We are now about to start the phase called Model Clinic, which is Kainos’s method of ensuring we get ‘buy in’ to the solution at an early stage. Model Clinic will run over a number of weeks and will provide an environment that will allow us to show our clinical staff how the system works. This will allow them to provide input into how Evolve will be configured, and will help them feel comfortable with it when it’s rolled out.

> See also: NHS report outlines causes of poor data quality

That’s vital for any new IT systems, but particularly so in the NHS, which hasn’t always found it easy to adopt new technology. In the end, the clinicians are the ones that need to get the benefit from the system and use it on an everyday basis, so they really need to be comfortable with what we are building and be satisfied that it meets their requirements.

After the Model Clinic, there will be user acceptance testing and dress rehearsals (January 2015 is the expected launch date for the new system). There will be a gradual implementation across each speciality, during which we will analyse existing paper and processes and map these to e-forms and workflow in Evolve.

Improve patient safety and make efficiency gains

Why are we doing all this? It’s all about patient safety. When someone attends our hospitals or clinics, their clinician needs access to the relevant information at the point of care. And it’s not just as straightforward as digitising a 500-page paper: it’s about ensuring that each file is properly organised so our people can get to that information quickly.

What’s more, patient information needs to be consistent across our other systems, so that there is a single correct and complete patient record. This means that our new EMR must be integrated with other clinical and non-clinical data sources across the Trust, such as results systems, cardiology systems and PAS systems.

There will also be cost savings, of course, as we phase out our paper-based medical libraries, and related savings, such as reduced transport costs. However, the project is really about delivering better patient care.

Where do we want to go next?

The next phase of our programme will make our EMR truly portable. People primarily come into hospital to be treated, but increasingly doctors and nurses are going into the community to see their patients.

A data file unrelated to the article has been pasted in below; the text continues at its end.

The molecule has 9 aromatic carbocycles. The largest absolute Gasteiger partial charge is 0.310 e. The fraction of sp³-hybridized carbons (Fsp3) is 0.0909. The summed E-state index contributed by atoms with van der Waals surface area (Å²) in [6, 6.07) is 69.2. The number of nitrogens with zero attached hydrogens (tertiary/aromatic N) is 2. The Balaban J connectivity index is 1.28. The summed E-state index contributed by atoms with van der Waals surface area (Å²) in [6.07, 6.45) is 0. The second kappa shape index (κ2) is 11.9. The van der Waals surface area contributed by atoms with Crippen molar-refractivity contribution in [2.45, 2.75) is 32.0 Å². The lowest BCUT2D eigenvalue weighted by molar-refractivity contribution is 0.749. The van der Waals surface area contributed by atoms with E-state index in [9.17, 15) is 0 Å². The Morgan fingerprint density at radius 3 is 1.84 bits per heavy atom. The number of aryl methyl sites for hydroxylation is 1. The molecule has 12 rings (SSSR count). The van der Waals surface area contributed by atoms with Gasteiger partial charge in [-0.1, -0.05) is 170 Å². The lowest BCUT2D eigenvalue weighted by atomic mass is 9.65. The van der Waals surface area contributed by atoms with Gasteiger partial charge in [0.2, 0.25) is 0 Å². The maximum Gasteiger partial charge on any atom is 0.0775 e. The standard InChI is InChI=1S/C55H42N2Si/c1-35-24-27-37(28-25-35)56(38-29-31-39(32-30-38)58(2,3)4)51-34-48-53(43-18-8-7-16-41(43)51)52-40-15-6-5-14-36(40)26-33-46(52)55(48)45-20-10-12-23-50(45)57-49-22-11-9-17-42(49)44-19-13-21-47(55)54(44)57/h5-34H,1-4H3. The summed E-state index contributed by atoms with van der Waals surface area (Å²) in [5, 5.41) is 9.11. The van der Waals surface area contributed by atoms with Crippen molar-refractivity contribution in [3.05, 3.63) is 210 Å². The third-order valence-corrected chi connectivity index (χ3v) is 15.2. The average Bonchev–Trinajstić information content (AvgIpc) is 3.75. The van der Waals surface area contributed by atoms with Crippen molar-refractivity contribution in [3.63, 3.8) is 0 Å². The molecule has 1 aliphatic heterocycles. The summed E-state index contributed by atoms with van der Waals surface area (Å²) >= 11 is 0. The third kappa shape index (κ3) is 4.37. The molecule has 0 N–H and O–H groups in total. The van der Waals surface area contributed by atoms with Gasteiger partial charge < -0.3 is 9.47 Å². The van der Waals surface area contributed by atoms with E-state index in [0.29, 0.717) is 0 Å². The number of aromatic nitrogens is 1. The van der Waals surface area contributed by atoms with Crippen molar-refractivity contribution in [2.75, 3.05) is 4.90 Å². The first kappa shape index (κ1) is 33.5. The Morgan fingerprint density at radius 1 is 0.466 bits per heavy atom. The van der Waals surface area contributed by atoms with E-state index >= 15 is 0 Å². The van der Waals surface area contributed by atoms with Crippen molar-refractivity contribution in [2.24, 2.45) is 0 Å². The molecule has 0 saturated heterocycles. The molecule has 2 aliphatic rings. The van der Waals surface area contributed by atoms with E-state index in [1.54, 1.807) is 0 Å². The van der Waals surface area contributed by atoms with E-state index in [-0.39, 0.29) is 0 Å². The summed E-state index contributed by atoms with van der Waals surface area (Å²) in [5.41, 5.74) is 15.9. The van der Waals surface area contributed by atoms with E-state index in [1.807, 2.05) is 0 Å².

Mobility is already more and more of a feature of NHS life and we need to accommodate this. So instead of the district nurse having to load up all the paper records in the boot of her car, complete more paper after finishing her round, then file it all, we plan to use the Evolve iPad solution to allow her to access and update patient records even when she is offline and disconnected from a network.

The iPad is not all just about field work, incidentally. Doctors talk a lot about ‘the last five metres,’ i.e. the gap between the workstation at the corner of the ward and the patient’s bedside. Having the patient’s details at the bedside and capturing information then and there will eliminate that last five metres and will help everyone.

Beyond that, we want to help other parts of the NHS get paperless too. We have a very powerful data centre capability here at Pennine and we have a lot of confidence in Evolve – so much so that we are considering hosting and providing services such as Evolve to other Trusts. That’s what we – and a growing band of like-minded NHS IT professionals – see as the road to a paperless NHS.


Sourced from Christine Walters, Director of IM&T, the Pennine Acute Hospitals NHS Trust

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Ben Rossi

Ben was Vitesse Media's editorial director, leading content creation and editorial strategy across all Vitesse products, including its market-leading B2B and consumer magazines, websites, research and...